Nancy Exell, chair of the Covenant Shores Arts Commission, poses with Anne Pyle, the curator of the new exhibit opening soon at the Shores’ Lighthouse Gallery featuring the work of Sadao Watanabe. Photo courtesy of Greg Asimakoupoulos

Nancy Exell, chair of the Covenant Shores Arts Commission, poses with Anne Pyle, the curator of the new exhibit opening soon at the Shores’ Lighthouse Gallery featuring the work of Sadao Watanabe. Photo courtesy of Greg Asimakoupoulos

Covenant Shores in Mercer Island to unveil new art exhibit

Opening Jan. 25, the show features the work of Japanese Christian print artist Sadao Watanabe.

  • Thursday, January 25, 2018 11:15am
  • Life

The work of Sadao Watanabe, a Japanese Christian print artist, will be on display in the Lighthouse Gallery at Covenant Shores in Mercer Island starting Jan. 25.

Watanabe (1913–96) was a printmaker celebrated for his depictions of biblical subjects using traditional Japanese techniques. He was famous for his stencil prints influenced by mingei undo, the Japanese folk art movement developed in the late 1920s and 1930s.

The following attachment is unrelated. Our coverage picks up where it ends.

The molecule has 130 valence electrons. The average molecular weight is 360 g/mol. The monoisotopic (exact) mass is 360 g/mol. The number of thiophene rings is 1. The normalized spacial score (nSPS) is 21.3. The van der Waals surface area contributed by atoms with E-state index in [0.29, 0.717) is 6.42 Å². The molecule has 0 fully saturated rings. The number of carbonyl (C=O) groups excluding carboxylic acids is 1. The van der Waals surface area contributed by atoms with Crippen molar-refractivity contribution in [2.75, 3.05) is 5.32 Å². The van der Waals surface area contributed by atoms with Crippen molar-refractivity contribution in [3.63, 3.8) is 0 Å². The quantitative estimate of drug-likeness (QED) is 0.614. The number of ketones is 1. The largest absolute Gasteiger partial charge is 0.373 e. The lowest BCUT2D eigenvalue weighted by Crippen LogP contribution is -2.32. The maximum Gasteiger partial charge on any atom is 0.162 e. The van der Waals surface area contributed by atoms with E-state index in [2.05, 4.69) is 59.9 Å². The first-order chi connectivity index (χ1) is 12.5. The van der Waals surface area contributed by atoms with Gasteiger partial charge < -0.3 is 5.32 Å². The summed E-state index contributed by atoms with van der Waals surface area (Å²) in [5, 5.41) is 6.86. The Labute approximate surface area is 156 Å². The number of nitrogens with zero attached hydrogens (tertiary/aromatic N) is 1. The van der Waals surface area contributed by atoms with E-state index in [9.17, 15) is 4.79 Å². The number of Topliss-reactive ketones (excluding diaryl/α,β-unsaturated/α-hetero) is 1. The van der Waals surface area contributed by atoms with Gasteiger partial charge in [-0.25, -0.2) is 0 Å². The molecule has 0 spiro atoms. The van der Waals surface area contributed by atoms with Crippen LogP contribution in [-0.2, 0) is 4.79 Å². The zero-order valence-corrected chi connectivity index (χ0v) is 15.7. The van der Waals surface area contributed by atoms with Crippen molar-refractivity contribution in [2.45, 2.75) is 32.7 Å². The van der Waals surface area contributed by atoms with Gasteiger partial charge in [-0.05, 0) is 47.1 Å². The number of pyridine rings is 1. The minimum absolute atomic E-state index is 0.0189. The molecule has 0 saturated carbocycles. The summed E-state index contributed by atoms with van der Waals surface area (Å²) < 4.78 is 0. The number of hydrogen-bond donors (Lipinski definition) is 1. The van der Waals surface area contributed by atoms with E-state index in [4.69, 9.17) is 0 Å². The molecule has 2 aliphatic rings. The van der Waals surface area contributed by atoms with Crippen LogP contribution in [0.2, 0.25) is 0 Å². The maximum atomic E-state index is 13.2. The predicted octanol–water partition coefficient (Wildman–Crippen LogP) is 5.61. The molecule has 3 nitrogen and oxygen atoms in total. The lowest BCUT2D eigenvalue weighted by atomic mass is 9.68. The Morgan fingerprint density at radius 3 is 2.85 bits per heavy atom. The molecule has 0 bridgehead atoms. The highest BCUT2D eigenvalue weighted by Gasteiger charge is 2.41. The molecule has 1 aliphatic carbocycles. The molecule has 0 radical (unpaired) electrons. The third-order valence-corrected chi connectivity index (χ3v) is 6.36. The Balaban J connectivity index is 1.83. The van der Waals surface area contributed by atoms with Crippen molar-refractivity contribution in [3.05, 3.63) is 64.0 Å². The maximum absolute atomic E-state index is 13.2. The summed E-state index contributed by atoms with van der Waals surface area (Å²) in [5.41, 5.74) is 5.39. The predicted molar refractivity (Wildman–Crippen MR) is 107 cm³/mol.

Influenced by Buddhist figure prints, Watanabe placed biblical subjects in a Japanese context. In his version of “The Last Supper” (1981), he depicts the disciples in kimono, dining on sake and sushi.

According to an article in Image, the arts quarterly based at Seattle Pacific University, “Watanabe’s life story is about how he found a way through art to remain true both to his Christian faith and his Japanese cultural heritage.”

The exhibit at Covenant Shores was curated by Anne Pyle, who helped found the Seattle-based National Bureau of Asian Research with her husband, Japan historian and UW professor Kenneth Pyle. NBR named its Pyle Center for Northeast Asian Studies after the couple in 2006.

Anne Pyle, who was Watanabe’s only private student and presently owns one of the largest collections of his work, gave a lecture about his life and art at Covenant Shores last week.

“Having the Watanabe exhibit at Covenant Shores is a unique opportunity,” observed Chaplain Greg Asimakoupoulos. “This world-acclaimed collection is rarely seen.”

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